• Julio Rodriguez (SEA, Median Salary: $9) – This is where I simultaneously gush over Rodriguez and urge at least a little caution. First, the gushing. In his debut campaign, Julio Rodriguez was good. In real baseball terms, his 146 wRC+ was tied for 8th among qualified hitters (if I gave you a million guesses, I suspect would eventually guess that he was tied with Yandy Diaz but I bet it would take a lot of guesses). The list of active players who posted a wRC+ of 146 or higher in 500+ PA as a rookie includes Rodriguez, Judge, Mike Trout, Jose Abreu, and Albert Pujols. In Ottoneu terms, his P/G was 6th among OF with 300+ PA, sandwiched between Bryce Harper and Juan Soto. As for the caution? Well, it’s limited but warranted. Here are some players whose OPS over their first 132 games was similar to Rodriguez’s .853: Franmil Reyes, Garrett Jones, Trey Mancini, Kris Bryant, Yoenis Cespedes, Carlos Correa. Those are all the players this century with an OPS between .350 and .360 in their first 132 games. Now, as the wRC+ stat above shows, this isn’t exactly apples-to-apples, as Rodriguez performed in a different offensive environment than some of those players. But it is just a reminder that 132 games of success isn’t a guarantee of future brilliance. If everyone in a league drops $3 on a $9 Rodriguez and pushes him to $42, he needs to basically keep up what he has already done to be worth it. I don’t think that is necessary. I want to be clear: I think Rodriguez is great. If you made me answer, yes or no, right now, will Rodriguez be worth $40 in 2023, I would say yes, without much reservation. But I would still stop allocating to him in the $25-$30 range. If I am right, and he puts up another elite season, great, I can drop $3 on him again next year. If I am wrong, however, and he settles in at something less than a $40 OF, I am better off with those dollars going to someone else. If a team is really thin on talent, pushing Rodriguez to $40 isn’t a disaster, but I have yet to find a team where that makes more sense than leaving him in the upper 20s and spreading the wealth.
  • Michael Harris II (ATL, Median Salary: $5) – I should just copy-paste the paragraph above and see if you notice. You would probably notice, right? Plus, Harris wasn’t quite Rodriguez. He had a 136 wRC+ to Rodriguez’s 146; he put up 5.78 P/G to Rodriguez’s 6.26. He also played fewer games and finished with 97 fewer PA. He has less power than Rodriguez and walks less, but hit for a higher average thanks to a higher BABIP. Basically, Harris has less than Rodriguez to fall back on, at least in terms of Ottoneu value, which makes him a bit riskier. And I was already urging at least a little caution on Rodriguez. Because he is starting at a lower price, Harris can’t be pushed to $40, but even if he could, I wouldn’t. I think he is more like a $20-$30 OF and I would prefer to stop allocating to him around the low end of that range. To be honest, I would be happy to leave him around $17 if there are other deserving recipients on the roster.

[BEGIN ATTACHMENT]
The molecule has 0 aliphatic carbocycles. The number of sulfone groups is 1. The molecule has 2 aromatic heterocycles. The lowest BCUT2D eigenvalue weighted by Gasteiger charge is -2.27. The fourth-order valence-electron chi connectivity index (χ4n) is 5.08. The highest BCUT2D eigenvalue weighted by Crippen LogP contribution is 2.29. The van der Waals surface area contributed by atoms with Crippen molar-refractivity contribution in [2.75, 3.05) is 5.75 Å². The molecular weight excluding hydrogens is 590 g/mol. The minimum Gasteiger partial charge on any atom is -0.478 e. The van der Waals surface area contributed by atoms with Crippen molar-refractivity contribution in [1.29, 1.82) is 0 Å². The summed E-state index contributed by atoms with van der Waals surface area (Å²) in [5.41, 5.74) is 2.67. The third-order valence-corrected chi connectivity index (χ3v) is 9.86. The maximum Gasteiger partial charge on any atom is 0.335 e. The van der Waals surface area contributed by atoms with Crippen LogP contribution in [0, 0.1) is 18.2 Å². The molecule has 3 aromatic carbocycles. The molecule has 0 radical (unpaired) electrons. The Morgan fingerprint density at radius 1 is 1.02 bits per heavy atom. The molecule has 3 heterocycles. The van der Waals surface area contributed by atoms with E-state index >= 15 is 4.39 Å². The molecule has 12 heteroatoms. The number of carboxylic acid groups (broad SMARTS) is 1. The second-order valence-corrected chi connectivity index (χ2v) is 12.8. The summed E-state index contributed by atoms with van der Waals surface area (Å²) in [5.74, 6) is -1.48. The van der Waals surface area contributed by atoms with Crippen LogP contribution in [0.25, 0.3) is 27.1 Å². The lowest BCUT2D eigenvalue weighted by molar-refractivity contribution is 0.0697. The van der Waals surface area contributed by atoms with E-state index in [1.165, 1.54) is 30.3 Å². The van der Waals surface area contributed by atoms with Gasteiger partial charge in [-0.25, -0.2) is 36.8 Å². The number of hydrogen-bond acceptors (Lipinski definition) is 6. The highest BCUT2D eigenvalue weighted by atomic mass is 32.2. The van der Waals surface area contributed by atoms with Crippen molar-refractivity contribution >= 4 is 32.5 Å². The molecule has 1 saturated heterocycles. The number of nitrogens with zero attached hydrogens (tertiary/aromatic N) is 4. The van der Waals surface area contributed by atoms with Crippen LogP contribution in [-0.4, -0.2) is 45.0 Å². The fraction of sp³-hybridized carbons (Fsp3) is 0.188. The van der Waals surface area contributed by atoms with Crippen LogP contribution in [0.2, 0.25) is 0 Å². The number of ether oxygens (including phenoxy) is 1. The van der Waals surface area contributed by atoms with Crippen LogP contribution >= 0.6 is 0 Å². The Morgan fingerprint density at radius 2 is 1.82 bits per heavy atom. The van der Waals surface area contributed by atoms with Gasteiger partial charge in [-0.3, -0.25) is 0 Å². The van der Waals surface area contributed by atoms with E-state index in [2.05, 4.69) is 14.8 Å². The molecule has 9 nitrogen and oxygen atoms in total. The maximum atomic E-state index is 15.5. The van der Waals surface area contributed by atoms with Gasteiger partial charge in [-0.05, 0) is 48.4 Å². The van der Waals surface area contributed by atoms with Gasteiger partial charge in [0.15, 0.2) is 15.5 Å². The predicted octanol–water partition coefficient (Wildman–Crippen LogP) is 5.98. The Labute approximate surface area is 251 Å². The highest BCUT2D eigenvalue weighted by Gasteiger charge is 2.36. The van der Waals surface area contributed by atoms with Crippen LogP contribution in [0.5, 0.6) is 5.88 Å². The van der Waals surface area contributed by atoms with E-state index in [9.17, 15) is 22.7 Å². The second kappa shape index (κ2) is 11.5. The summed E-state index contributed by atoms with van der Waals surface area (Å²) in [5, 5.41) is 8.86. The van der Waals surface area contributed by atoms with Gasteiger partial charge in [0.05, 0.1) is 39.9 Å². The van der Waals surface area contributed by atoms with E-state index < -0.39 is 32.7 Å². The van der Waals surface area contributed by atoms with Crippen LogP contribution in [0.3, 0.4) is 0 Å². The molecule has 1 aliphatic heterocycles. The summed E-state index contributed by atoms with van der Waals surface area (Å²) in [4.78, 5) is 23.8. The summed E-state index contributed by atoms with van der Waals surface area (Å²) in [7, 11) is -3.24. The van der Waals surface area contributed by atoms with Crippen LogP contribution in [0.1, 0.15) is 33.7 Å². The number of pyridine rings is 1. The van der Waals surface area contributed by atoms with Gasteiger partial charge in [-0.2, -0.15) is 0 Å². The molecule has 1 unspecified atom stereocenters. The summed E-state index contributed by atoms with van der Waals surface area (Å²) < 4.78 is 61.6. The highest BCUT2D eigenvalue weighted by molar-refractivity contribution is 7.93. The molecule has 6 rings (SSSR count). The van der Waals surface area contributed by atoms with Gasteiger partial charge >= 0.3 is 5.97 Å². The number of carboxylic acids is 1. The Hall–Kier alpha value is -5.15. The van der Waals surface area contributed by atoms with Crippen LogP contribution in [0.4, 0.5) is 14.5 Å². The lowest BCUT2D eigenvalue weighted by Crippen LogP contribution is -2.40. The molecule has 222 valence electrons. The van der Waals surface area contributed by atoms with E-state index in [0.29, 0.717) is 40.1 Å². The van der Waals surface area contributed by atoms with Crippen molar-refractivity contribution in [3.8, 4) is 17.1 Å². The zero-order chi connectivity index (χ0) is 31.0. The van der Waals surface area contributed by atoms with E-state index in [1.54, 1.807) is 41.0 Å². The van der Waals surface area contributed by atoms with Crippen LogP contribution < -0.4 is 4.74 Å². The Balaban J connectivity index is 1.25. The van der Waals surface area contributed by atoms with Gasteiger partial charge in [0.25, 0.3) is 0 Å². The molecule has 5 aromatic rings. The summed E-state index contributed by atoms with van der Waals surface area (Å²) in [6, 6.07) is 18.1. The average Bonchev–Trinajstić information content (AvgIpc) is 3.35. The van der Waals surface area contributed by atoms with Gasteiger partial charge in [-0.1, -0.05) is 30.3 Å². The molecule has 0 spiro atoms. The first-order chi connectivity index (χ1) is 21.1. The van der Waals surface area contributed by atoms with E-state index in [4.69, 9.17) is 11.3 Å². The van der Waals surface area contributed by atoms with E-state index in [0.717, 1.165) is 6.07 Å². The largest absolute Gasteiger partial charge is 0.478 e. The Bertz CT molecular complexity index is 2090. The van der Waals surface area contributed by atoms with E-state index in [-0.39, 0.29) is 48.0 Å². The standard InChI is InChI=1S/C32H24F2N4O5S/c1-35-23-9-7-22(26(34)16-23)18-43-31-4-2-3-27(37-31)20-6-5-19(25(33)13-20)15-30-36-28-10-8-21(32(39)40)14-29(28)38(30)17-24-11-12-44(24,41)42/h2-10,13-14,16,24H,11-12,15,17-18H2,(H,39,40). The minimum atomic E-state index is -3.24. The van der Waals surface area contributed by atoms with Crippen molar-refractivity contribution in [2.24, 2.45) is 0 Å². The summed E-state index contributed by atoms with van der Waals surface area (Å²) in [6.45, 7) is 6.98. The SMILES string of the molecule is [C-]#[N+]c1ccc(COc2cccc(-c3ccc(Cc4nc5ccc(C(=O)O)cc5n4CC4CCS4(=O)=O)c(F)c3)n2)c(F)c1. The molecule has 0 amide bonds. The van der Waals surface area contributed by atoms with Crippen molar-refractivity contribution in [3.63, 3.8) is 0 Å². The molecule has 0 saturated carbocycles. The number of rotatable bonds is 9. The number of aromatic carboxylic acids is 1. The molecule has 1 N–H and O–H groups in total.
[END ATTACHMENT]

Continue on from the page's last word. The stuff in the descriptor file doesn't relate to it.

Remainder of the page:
• Taylor Ward (LAA, Median Salary: $6) – The case for Ward could be very straightforward. His 5.69 P/G is good; his $6 salary is low. Done. But his season had a strange shape and I have to wonder how it impacts his perceived value. Check out the graph below and you will see what I mean. He started the year on absolute fire, then spent about half his season toiling in mediocrity. He finished strong, helping bring back the overall numbers, but I can’t imagine I was alone in June and July wondering if this guy was a cut. Ward blamed the struggles on an injury and it is certainly easy to concoct a narrative that Ward looked like a star because he is a star, looked bad cause he was hurt, then returned to looking like a star because he got healthy. That narrative suggests an awfully high ceiling for a healthy Ward. The nice thing, for those of us applying arbitration, is that we don’t need to buy into that narrative, at least not completely. Much like the breakout rookies discussed above, the approach to Ward should not be to push his salary as high as possible, but to bump it up at least a bit, towards or into double digits. If the injury wasn’t the issue and Ward is just a guy who took an up-and-down path to a very strong season, that price will be fair, you’ll have eaten up some of his surplus, and you won’t regret wasting all of your arbitration on him. If the injury was the issue, and he joins the elite, you can always go back and allocate more to him after the 2023.


A long-time fantasy baseball veteran and one of the creators of ottoneu, Chad Young's writes for RotoGraphs and PitcherList, and can be heard on the ottobot podcast. You can follow him on Twitter @chadyoung.